Unlike most other permanent life insurance policies, though, that are purchased for their death benefit protection, a LIRP is used more for its cash value and retirement income potential.
The cash value can be accessed tax-free for the purpose of supplementing your retirement income.
How Does Life Insurance Retirement Plan work?
Life Insurance Retirement Plan is a financial planning tool most often used for avoiding large taxes to achieve personal financial goals for retirement.
However, it’s not that simple, and you probably wouldn’t be reading this if it was.
The most used life insurance product for a LIRP is indexed universal life (IUL) insurance. When they’re structured properly, LIRPs will provide the tax-free advantages of a Roth IRA without the contribution limits of a Roth IRA.
It will minimize your expenses and maximize cash value, creating as much tax-free income as possible — that is the main benefit.
It should be emphasized that a LIRP HAS TO be structured properly for the insurer to enjoy maximum cash accumulation growth and tax-free income at retirement.
Is Life Insurance Retirement Planning for you?
Well, it depends. Most of the time, the following types of policyholders can reap MAJOR benefits from a LIRP like in no other type of retirement plan:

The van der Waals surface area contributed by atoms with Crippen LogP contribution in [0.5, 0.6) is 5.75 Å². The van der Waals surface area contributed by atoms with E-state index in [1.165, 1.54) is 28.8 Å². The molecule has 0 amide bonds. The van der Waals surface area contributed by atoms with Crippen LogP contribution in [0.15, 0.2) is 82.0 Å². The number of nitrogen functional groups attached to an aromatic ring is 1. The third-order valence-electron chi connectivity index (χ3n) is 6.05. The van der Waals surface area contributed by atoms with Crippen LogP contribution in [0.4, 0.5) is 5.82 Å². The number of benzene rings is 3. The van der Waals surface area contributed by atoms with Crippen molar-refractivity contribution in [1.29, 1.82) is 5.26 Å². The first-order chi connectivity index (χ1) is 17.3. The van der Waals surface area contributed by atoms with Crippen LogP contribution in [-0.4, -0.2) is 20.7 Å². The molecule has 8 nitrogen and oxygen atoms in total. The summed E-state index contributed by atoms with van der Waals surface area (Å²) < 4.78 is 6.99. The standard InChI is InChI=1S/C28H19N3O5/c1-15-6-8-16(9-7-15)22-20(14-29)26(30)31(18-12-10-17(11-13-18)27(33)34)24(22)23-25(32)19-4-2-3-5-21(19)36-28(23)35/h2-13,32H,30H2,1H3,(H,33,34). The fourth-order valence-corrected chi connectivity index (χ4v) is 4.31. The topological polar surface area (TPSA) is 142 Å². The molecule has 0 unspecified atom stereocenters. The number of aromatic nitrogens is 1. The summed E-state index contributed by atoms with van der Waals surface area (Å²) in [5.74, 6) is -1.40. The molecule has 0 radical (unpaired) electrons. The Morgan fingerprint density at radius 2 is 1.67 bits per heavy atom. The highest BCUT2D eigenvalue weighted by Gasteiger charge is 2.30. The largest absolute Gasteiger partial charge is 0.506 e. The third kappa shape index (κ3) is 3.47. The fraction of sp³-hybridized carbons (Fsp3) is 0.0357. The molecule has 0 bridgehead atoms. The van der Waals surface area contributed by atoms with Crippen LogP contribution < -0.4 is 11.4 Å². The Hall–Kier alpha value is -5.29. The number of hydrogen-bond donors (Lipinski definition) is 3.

- High-income earners who are already contributing to IRAs and 401(k)s are now looking for additional avenues with which to save for retirement.
- Families with special needs children who need constant care — because the death benefit provides all the funds necessary to support the children upon the death of the insured.
- High net-worth individuals with upcoming estate tax issues can absolutely benefit from the tax advantages that come with a LIRP — because the death benefit from the policy can be used to pay these taxes.
If you don’t fit into any of these categories — don’t get discouraged.
Set up a meeting with your financial advisor and see what you can gain from a LIRP — they are on the rise and more popular each day, so new strategies are sprouting, even if you don’t fit in any of these groups.